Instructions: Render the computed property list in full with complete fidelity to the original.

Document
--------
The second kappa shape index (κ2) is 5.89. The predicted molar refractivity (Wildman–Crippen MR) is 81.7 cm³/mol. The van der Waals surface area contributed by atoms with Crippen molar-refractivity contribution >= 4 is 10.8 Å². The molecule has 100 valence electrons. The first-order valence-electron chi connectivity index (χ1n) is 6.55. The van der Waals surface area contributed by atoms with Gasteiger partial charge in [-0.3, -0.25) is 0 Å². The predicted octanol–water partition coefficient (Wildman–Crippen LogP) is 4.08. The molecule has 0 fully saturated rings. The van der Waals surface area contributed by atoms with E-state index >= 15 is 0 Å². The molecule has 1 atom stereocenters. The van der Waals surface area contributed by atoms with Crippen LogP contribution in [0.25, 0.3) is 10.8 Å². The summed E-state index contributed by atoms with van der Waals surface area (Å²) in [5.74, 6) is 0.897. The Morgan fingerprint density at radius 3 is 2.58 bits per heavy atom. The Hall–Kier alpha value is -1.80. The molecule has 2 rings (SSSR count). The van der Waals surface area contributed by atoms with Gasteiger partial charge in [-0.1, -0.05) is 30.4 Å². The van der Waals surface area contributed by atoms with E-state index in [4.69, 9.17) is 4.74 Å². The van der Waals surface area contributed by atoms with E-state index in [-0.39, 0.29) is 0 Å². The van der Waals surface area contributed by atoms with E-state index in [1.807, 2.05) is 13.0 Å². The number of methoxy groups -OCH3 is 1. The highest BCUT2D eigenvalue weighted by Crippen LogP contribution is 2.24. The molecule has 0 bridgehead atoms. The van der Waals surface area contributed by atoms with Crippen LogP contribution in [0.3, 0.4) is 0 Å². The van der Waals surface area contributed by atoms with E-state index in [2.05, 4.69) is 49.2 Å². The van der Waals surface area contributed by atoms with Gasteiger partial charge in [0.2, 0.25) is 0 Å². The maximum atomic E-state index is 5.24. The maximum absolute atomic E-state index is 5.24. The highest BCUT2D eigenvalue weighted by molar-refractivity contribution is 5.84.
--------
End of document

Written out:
The second kappa shape index (κ2) is 5.89. The predicted molar refractivity (Wildman–Crippen MR) is 81.7 cm³/mol. The van der Waals surface area contributed by atoms with Crippen molar-refractivity contribution >= 4 is 10.8 Å². The molecule has 100 valence electrons. The first-order valence-electron chi connectivity index (χ1n) is 6.55. The van der Waals surface area contributed by atoms with Gasteiger partial charge in [-0.3, -0.25) is 0 Å². The predicted octanol–water partition coefficient (Wildman–Crippen LogP) is 4.08. The molecule has 0 fully saturated rings. The van der Waals surface area contributed by atoms with E-state index >= 15 is 0 Å². The molecule has 1 atom stereocenters. The van der Waals surface area contributed by atoms with Crippen LogP contribution in [0.25, 0.3) is 10.8 Å². The summed E-state index contributed by atoms with van der Waals surface area (Å²) in [5.74, 6) is 0.897. The Morgan fingerprint density at radius 3 is 2.58 bits per heavy atom. The Hall–Kier alpha value is -1.80. The molecule has 2 rings (SSSR count). The van der Waals surface area contributed by atoms with Gasteiger partial charge in [-0.1, -0.05) is 30.4 Å². The van der Waals surface area contributed by atoms with E-state index in [4.69, 9.17) is 4.74 Å². The van der Waals surface area contributed by atoms with E-state index in [-0.39, 0.29) is 0 Å². The van der Waals surface area contributed by atoms with E-state index in [1.807, 2.05) is 13.0 Å². The number of methoxy groups -OCH3 is 1. The highest BCUT2D eigenvalue weighted by Crippen LogP contribution is 2.24. The molecule has 0 bridgehead atoms. The van der Waals surface area contributed by atoms with Crippen LogP contribution in [0.3, 0.4) is 0 Å². The van der Waals surface area contributed by atoms with E-state index in [2.05, 4.69) is 49.2 Å². The van der Waals surface area contributed by atoms with Gasteiger partial charge in [0.2, 0.25) is 0 Å². The maximum atomic E-state index is 5.24. The maximum absolute atomic E-state index is 5.24. The highest BCUT2D eigenvalue weighted by molar-refractivity contribution is 5.84.